We also used InStruct (Gao et al. 2007), an adapted version of the STRUCTURE algorithm, to consistently address potential departures from Hardy–Weinberg equilibrium, because of self-fertilization being reported in our study organisms (Hammer 1980). InStruct explicitly incorporates the probability of inbreeding when grouping individuals and estimating admixture proportions. The algorithm uses a MCMC framework to explore a parameter space considering the allelic frequencies and the selfing rate in each population, the number of generations since the last selfing event within each simulated lineage, the population assignment of each individual and the respective admixture proportions of each individual within each population. Maximizing the likelihood of the model, given the empirical data, allows estimating admixture proportions for each individual included in the analysis. Computations were performed on servers provided by the Computational Biology Service Unit (CBSU), Cornell University, (http://cbsuapps.tc.cornell.edu), using default parameters except assuming allopolyploidy. Results obtained with STRUCTURE and InStruct were highly congruent (see Appendix S1 for further details). To limit the inclusion of false-positives, we report here admixture estimations of the former program because they were the most conservative.

Although STRUCTURE and InStruct provided consistent and congruent results, both could potentially lead to biased admixture estimations. More specifically, it remained unclear how both programs addressed dominant data in a polyploid context, given that AFLP bands can potentially originate from multiple homoeologous chromosomes. Because of this limitation, we also used a nonmodel-based approach for estimating admixture proportions (see the following paragraph).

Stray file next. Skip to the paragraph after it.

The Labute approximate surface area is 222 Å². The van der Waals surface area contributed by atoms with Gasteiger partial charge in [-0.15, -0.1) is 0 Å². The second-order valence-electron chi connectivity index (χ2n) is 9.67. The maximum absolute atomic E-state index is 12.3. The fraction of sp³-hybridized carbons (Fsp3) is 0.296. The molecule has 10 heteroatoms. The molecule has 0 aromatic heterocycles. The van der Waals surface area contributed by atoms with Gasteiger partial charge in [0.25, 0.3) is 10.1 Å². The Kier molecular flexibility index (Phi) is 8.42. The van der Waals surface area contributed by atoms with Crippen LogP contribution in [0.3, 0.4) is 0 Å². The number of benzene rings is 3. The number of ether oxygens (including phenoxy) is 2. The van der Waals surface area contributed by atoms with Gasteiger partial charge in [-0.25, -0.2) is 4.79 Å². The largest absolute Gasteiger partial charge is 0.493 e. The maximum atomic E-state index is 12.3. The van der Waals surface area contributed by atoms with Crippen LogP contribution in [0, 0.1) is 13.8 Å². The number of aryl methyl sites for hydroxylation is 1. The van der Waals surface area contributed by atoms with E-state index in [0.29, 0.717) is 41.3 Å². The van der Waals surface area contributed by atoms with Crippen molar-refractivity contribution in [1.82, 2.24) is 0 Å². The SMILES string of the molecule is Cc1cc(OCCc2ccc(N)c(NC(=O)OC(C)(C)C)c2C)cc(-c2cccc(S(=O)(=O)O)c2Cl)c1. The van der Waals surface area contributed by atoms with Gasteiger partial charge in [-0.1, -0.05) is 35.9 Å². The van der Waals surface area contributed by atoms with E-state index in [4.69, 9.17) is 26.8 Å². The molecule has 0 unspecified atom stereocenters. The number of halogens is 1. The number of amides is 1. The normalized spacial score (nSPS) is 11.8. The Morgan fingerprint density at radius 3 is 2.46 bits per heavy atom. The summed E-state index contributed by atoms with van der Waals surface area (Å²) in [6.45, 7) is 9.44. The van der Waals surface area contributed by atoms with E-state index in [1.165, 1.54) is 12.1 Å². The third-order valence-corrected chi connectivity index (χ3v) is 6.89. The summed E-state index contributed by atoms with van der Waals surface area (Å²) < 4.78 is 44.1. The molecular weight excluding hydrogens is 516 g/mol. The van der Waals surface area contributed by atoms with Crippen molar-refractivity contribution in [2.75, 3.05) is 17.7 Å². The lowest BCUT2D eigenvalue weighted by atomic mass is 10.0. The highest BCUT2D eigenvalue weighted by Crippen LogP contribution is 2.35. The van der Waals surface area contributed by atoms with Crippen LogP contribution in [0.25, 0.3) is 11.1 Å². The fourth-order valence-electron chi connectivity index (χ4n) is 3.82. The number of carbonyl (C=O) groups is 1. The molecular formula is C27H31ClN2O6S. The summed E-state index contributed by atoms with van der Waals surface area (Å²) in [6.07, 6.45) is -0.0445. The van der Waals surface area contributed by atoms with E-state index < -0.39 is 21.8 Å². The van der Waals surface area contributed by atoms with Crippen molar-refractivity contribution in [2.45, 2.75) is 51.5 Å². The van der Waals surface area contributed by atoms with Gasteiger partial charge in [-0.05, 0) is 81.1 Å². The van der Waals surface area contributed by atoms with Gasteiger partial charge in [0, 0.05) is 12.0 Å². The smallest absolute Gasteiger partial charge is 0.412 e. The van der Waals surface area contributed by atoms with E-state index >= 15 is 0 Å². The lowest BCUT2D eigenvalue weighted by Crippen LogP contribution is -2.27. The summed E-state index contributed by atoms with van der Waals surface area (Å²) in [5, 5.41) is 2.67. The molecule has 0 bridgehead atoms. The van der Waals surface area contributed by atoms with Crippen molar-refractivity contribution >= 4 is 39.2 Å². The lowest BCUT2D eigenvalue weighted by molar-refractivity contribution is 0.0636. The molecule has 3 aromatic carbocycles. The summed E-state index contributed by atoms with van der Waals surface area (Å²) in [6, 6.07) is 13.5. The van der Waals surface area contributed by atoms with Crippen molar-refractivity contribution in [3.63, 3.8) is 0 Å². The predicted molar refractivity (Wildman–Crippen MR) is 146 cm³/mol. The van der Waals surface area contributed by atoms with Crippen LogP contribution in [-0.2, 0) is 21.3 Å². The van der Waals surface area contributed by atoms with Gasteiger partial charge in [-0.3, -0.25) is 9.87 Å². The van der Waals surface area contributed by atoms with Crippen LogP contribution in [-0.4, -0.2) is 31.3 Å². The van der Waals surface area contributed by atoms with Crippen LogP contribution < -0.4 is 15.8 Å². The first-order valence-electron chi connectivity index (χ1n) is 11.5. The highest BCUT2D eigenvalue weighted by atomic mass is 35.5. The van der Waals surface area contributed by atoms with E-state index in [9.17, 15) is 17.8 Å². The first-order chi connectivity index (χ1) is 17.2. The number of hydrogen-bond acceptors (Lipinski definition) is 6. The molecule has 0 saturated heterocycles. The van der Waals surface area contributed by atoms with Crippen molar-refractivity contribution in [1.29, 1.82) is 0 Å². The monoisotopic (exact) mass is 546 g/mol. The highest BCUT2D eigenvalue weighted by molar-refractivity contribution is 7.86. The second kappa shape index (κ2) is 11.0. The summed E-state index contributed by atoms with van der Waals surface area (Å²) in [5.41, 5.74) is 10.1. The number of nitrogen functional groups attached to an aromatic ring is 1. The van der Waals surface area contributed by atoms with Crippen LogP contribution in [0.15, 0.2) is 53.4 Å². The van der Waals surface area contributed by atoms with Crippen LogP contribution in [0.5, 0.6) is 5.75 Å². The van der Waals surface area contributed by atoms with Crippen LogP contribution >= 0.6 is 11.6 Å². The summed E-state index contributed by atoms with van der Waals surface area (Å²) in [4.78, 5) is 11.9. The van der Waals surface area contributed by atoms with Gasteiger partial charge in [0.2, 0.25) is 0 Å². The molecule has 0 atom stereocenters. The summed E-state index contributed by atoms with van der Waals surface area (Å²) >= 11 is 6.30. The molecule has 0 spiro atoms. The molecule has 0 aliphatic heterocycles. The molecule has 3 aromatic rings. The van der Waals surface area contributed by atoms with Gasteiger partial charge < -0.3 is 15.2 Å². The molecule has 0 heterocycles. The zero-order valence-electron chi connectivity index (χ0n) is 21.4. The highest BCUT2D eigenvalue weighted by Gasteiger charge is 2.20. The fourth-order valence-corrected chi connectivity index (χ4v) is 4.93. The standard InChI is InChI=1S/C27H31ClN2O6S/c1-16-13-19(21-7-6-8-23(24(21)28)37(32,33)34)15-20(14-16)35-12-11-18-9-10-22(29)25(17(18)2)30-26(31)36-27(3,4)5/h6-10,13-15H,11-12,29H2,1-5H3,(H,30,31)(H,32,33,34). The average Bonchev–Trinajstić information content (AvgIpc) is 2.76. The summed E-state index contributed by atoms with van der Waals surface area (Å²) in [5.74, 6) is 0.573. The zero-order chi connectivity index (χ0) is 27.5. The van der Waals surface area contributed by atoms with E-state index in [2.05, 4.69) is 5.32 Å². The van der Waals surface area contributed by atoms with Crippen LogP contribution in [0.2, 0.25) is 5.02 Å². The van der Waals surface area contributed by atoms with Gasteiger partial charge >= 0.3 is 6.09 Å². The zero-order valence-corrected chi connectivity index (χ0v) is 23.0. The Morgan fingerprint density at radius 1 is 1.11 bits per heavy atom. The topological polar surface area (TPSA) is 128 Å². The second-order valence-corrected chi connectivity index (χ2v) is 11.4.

Fuzzy clustering analysis (c-means)

We used the fuzzy c-means clustering (hereafter ‘FCM’), an extension of the k-means algorithm working without biological assumptions (Bezdek 1981). Such multidimensional partitioning methods were already successfully applied to AFLPs to detect differentiated polyploid lineages (Burnier et al. 2009; Arrigo et al. 2010). The FCM algorithm follows an iterative process to (i) allocate individuals within a predefined number of groups (K) in a way to minimize the intragroup variance and (ii) calculate memberships of individuals to the K groups. The membership is related to the inverse of the Euclidean distance computed between a focal individual and the centroid of the K groups, thus assuming that each individual has a degree of belonging to each cluster. Being normalized so that the sum equals one, membership can be considered as an admixture measure (e.g. see Kuehn et al. 2004; Gompert et al. 2010). Membership computation relies on a fuzzification parameter (r, ranging between one and infinity) acting on the stringency of clustering. In an admixture detection context, r must be understood as the ‘sensitivity’ of the analysis and asks for optimization: using ≈ 1 produces nonfuzzy clusters (i.e. memberships take either 1 or 0 as values), while larger r values increase the fuzziness of clustering until all individuals are equally assigned to all genetic groups. As the choice of r is subjective to a certain extent, we tested r values ranging between 1.25 and 2 (as commonly reported in ecological studies, see Gompert et al. 2010). All trials provided results highly congruent with those of STRUCTURE (see Appendix S2), and we presented admixture measures obtained with = 1.5.